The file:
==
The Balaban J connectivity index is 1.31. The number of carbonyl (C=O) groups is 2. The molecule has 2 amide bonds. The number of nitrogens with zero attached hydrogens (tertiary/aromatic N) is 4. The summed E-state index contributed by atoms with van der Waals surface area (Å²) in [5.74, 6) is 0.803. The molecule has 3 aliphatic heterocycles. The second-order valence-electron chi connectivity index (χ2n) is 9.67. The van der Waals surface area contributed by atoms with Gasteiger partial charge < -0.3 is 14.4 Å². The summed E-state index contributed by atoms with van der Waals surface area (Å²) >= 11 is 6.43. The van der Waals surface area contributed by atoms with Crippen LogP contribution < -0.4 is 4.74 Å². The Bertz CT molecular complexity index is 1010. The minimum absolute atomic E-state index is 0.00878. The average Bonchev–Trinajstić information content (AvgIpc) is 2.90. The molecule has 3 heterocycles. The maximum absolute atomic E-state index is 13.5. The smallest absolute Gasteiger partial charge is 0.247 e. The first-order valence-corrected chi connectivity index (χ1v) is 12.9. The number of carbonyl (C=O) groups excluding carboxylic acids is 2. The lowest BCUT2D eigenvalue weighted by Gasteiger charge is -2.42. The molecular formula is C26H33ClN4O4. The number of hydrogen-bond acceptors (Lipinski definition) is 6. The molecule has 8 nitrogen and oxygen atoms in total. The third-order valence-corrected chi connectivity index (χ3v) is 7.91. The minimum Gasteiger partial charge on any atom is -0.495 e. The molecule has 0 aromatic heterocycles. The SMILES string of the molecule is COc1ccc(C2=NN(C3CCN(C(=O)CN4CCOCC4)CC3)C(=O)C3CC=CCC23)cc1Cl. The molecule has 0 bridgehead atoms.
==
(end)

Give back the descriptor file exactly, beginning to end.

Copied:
The Balaban J connectivity index is 1.31. The number of carbonyl (C=O) groups is 2. The molecule has 2 amide bonds. The number of nitrogens with zero attached hydrogens (tertiary/aromatic N) is 4. The summed E-state index contributed by atoms with van der Waals surface area (Å²) in [5.74, 6) is 0.803. The molecule has 3 aliphatic heterocycles. The second-order valence-electron chi connectivity index (χ2n) is 9.67. The van der Waals surface area contributed by atoms with Gasteiger partial charge < -0.3 is 14.4 Å². The summed E-state index contributed by atoms with van der Waals surface area (Å²) >= 11 is 6.43. The van der Waals surface area contributed by atoms with Crippen LogP contribution < -0.4 is 4.74 Å². The Bertz CT molecular complexity index is 1010. The minimum absolute atomic E-state index is 0.00878. The average Bonchev–Trinajstić information content (AvgIpc) is 2.90. The molecule has 3 heterocycles. The maximum absolute atomic E-state index is 13.5. The smallest absolute Gasteiger partial charge is 0.247 e. The first-order valence-corrected chi connectivity index (χ1v) is 12.9. The number of carbonyl (C=O) groups excluding carboxylic acids is 2. The lowest BCUT2D eigenvalue weighted by Gasteiger charge is -2.42. The molecular formula is C26H33ClN4O4. The number of hydrogen-bond acceptors (Lipinski definition) is 6. The molecule has 8 nitrogen and oxygen atoms in total. The third-order valence-corrected chi connectivity index (χ3v) is 7.91. The minimum Gasteiger partial charge on any atom is -0.495 e. The molecule has 0 aromatic heterocycles. The SMILES string of the molecule is COc1ccc(C2=NN(C3CCN(C(=O)CN4CCOCC4)CC3)C(=O)C3CC=CCC23)cc1Cl. The molecule has 0 bridgehead atoms.